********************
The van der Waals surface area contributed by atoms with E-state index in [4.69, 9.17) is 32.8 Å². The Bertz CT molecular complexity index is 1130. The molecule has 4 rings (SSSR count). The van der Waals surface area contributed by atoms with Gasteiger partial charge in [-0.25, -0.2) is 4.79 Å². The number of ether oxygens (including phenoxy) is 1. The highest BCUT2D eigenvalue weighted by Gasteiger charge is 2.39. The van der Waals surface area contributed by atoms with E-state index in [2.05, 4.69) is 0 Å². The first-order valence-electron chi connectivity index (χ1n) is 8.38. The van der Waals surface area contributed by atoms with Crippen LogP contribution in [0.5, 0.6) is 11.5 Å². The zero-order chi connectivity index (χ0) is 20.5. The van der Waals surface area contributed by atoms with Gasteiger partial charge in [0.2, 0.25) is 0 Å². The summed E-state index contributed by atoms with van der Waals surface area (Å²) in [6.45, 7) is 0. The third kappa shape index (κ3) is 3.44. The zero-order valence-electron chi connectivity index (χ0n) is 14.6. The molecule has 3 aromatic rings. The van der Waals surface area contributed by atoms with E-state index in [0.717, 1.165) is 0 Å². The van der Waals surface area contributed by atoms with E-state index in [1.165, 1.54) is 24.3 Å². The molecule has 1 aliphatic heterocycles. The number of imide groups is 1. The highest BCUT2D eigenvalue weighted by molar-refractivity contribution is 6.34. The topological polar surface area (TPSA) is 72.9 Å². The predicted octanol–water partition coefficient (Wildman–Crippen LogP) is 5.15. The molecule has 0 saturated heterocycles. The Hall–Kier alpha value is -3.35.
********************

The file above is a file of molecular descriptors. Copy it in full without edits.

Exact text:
The van der Waals surface area contributed by atoms with E-state index in [4.69, 9.17) is 32.8 Å². The Bertz CT molecular complexity index is 1130. The molecule has 4 rings (SSSR count). The van der Waals surface area contributed by atoms with Gasteiger partial charge in [-0.25, -0.2) is 4.79 Å². The number of ether oxygens (including phenoxy) is 1. The highest BCUT2D eigenvalue weighted by Gasteiger charge is 2.39. The van der Waals surface area contributed by atoms with E-state index in [2.05, 4.69) is 0 Å². The first-order valence-electron chi connectivity index (χ1n) is 8.38. The van der Waals surface area contributed by atoms with Crippen LogP contribution in [0.5, 0.6) is 11.5 Å². The zero-order chi connectivity index (χ0) is 20.5. The van der Waals surface area contributed by atoms with Gasteiger partial charge in [0.2, 0.25) is 0 Å². The summed E-state index contributed by atoms with van der Waals surface area (Å²) in [6.45, 7) is 0. The third kappa shape index (κ3) is 3.44. The zero-order valence-electron chi connectivity index (χ0n) is 14.6. The molecule has 3 aromatic rings. The van der Waals surface area contributed by atoms with E-state index in [0.717, 1.165) is 0 Å². The van der Waals surface area contributed by atoms with E-state index in [1.165, 1.54) is 24.3 Å². The molecule has 1 aliphatic heterocycles. The number of imide groups is 1. The highest BCUT2D eigenvalue weighted by molar-refractivity contribution is 6.34. The topological polar surface area (TPSA) is 72.9 Å². The predicted octanol–water partition coefficient (Wildman–Crippen LogP) is 5.15. The molecule has 0 saturated heterocycles. The Hall–Kier alpha value is -3.35.